State Capital Highlights April 2, 2105


House, Senate continue with primary task: adopting budget
AUSTIN — The House Appropriations Committee on March 24 unanimously approved the General Appropriations Act (House Bill 1) — the first hurdle toward passing a state budget for fiscal years 2016 and 2017.

The committee’s chair, state Rep. John Otto, R-Dayton, and the 27-member committee’s work earned the praise of House Speaker Joe Straus, who said HB 1 is “a responsible, disciplined plan that sets the right priorities for a growing state. It addresses education and transportation, it increases transparency and it will allow the House to provide meaningful tax relief.”

HB 1 awaits consideration by the full House and a long list of proposed amendments to it will be debated on the House floor in the coming days.

SB 2, the Senate version of the state budget, is still under construction in the Senate Finance Committee. Differences in SB 2 and HB 1 must be reconciled by the two bodies in order to become enrolled as  law.

Comptroller Glenn Hegar’s biennial revenue estimate for fiscal years 2016 and 2017 suggests $113 billion in state funds will be available for general purpose spending. Lawmakers’ promises of fiscal conservatism suggest a finished state budget well under the available amount.

Senate passes tax-cut bills

Senate Bill 1 and Senate Joint Resolution 1 were passed by the Senate last week and have moved to the House for consideration. The bills, by Senate Finance Chair Jane Nelson, R-Flower Mound, seek to tie the homestead exemption to home prices and allow homeowners to write off 25 percent of the average home price in Texas in any given year.

This is projected to reduce property taxes in the state by $2.1 billion over the next two years. Because this change in the law will require an amendment to the state constitution, voters will get a chance to decide on this issue in September, according to Senate documents.

Two other Senate bills seek to reduce the franchise tax. Nelson’s SB 7 reduces the overall rate by 15 percent and cuts the ‘EZ Rate’ used by businesses that make less than $20 million, by 40 percent. SB 8 by Sen. Charles Schwertner, R-Georgetown, would exempt businesses that make less than $4 million in annual revenue from the franchise levy. Currently, only businesses with less than $1 million in revenue are exempt. More than 60,000 small businesses would no longer have to pay the franchise tax  if SB 8 becomes law.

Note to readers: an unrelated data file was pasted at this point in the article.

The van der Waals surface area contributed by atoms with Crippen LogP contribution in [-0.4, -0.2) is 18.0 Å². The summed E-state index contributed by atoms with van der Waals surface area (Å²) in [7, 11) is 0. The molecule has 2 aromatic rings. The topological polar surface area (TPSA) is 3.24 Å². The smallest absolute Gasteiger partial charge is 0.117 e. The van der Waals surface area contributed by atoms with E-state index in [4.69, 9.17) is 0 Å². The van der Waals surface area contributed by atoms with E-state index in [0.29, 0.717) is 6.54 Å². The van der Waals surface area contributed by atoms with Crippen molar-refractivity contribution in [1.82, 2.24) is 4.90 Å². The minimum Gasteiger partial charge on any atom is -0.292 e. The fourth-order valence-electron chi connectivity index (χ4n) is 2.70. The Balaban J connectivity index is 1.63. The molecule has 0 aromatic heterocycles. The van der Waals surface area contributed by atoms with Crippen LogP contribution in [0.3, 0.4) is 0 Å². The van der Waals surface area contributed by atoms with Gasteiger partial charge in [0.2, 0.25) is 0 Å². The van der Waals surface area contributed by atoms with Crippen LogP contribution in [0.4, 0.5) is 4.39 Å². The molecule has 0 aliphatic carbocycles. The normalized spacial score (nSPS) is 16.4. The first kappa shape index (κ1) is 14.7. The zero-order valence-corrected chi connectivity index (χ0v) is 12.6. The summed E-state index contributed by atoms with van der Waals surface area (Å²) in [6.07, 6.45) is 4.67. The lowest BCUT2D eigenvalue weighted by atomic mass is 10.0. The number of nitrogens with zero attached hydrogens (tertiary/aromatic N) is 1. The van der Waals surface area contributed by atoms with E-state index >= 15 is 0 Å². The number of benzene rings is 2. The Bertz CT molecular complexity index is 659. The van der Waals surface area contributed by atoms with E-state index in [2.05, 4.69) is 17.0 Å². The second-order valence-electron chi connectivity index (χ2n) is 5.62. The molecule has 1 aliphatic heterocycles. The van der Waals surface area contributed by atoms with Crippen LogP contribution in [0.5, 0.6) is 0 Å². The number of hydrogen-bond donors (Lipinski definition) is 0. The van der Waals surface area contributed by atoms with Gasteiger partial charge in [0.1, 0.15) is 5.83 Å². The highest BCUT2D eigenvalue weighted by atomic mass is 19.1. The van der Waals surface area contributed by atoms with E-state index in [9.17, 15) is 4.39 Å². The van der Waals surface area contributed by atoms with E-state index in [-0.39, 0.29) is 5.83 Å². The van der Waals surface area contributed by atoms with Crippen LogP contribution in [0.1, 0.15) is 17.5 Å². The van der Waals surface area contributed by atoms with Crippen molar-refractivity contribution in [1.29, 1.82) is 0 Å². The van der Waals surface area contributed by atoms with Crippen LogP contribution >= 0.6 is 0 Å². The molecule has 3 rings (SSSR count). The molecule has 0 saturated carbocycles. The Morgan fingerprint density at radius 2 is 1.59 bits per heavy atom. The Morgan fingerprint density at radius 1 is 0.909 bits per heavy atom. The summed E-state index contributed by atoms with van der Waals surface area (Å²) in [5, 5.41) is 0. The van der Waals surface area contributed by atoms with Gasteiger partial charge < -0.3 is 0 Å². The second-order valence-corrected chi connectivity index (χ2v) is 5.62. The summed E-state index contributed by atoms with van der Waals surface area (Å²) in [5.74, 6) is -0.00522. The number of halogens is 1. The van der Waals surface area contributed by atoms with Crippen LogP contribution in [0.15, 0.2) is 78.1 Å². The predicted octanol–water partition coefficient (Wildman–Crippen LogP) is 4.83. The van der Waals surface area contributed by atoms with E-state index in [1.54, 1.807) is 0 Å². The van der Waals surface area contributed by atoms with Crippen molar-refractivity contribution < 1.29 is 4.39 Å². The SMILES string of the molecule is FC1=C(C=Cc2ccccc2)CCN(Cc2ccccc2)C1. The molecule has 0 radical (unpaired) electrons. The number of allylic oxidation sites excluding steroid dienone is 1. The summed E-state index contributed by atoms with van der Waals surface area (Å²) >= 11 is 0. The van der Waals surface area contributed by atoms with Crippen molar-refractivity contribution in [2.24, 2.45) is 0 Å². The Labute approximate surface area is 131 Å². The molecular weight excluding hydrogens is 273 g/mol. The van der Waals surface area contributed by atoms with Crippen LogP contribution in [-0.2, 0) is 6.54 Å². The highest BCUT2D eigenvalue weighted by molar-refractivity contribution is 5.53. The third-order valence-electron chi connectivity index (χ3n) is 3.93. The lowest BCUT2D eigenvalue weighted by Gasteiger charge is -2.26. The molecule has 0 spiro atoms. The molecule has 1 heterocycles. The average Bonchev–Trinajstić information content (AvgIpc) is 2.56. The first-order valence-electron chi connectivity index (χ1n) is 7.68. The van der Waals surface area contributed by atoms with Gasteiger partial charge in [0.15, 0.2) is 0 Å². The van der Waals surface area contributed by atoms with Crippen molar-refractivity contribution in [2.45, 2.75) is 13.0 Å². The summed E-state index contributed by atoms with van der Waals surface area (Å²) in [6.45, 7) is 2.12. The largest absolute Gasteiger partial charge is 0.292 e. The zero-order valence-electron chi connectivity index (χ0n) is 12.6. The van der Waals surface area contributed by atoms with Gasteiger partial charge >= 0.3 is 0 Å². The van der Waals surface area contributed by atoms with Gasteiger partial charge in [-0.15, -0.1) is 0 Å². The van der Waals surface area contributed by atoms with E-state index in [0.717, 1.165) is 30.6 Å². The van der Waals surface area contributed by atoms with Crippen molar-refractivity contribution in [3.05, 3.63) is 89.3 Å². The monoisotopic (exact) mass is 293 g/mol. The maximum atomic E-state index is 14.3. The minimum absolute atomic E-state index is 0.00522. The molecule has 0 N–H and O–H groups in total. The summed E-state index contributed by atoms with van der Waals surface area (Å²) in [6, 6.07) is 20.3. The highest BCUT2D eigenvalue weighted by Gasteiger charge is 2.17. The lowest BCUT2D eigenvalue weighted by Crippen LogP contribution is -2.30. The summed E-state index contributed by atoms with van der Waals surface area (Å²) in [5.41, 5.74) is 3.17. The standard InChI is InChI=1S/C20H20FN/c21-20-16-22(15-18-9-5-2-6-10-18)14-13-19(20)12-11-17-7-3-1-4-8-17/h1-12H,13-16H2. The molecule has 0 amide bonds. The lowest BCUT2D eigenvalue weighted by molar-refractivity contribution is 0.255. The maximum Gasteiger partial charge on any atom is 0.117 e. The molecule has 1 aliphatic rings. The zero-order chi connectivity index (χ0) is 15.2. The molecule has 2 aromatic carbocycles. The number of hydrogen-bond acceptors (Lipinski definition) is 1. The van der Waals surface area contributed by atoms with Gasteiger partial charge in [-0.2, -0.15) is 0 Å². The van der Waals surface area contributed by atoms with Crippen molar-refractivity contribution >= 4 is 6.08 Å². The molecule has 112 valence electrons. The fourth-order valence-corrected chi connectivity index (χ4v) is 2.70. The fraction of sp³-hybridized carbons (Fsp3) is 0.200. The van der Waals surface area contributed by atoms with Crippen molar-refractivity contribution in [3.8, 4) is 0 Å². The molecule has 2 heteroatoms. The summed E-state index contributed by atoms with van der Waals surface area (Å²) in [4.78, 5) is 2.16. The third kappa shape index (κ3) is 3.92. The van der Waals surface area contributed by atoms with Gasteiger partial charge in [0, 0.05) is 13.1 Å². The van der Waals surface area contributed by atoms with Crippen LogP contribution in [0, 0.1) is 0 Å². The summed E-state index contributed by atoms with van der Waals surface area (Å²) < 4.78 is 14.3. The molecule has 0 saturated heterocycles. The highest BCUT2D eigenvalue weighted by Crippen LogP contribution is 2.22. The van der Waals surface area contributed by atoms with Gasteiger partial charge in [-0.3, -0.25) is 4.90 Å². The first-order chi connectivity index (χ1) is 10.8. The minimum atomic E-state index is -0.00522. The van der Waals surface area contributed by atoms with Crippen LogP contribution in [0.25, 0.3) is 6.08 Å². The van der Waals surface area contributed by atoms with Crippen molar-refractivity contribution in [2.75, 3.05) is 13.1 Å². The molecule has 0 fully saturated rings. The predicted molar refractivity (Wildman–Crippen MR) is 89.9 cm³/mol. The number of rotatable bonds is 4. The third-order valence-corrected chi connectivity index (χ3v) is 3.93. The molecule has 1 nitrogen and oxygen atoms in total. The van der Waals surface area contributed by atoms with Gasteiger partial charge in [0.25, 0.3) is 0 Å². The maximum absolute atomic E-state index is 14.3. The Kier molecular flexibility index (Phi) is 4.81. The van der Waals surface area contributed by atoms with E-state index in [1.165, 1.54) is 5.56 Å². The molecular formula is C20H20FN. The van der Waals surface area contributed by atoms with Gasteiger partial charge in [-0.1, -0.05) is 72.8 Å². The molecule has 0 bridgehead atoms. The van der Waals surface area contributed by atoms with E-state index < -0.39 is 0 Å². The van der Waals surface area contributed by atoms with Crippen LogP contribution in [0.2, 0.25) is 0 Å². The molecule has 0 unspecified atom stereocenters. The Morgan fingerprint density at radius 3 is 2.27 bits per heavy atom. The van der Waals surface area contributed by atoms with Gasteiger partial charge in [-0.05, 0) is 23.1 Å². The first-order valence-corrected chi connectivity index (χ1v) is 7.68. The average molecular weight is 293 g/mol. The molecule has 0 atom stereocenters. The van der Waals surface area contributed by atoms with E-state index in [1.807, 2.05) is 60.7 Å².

House passes cell phone bill

On a vote of 104-39, the House on March 26 passed legislation regulating the use of a portable wireless communication device while operating a motor vehicle.

Committee Substitute House Bill 80 sets a fine of at least $25 and not more than $99 for the misdemeanor offense involving the operation of a vehicle by a person under 18 years of age while using a wireless communication device or the operation of a motorcycle or moped by a person under 17 years of age who holds a restricted motorcycle or moped license while using a wireless communication device. The bill enhances the punishment for such offense to a fine of at least $100 and not more than $200 for a previous conviction of an offense relating to the operation of a vehicle by a person under 18 years of age.

One of the bill’s many effects is a requirement that the Department of Public Safety include in driver’s license examinations a test of the applicant’s knowledge of the effect of using a wireless communication device or engaging in other actions that may distract a driver.

TxDOT launches campaign

Texas Department of Transportation on March 27 launched an impaired driving awareness campaign titled, “Drink. Drive. Go to Jail. De Veras.”

The bilingual effort runs through May 23 to overlap with Easter, Fiesta and Cinco de Mayo. The Spanish phrase, “De Veras,” meaning “For Real,” is a common expression used by Spanish speakers when responding to expressions of disbelief, TxDOT Media Relations explained. Recent census numbers show that 38 percent of the Texas population is Hispanic, the media office added.

Unemployment rate decreases

Texas’ seasonally adjusted unemployment rate fell to 4.3 percent in February, down from 4.4 percent in January, Texas Workforce Commission reported on March 27.

The rate decreased thanks to the statewide addition of 7,100 non-agricultural jobs during the month of February.


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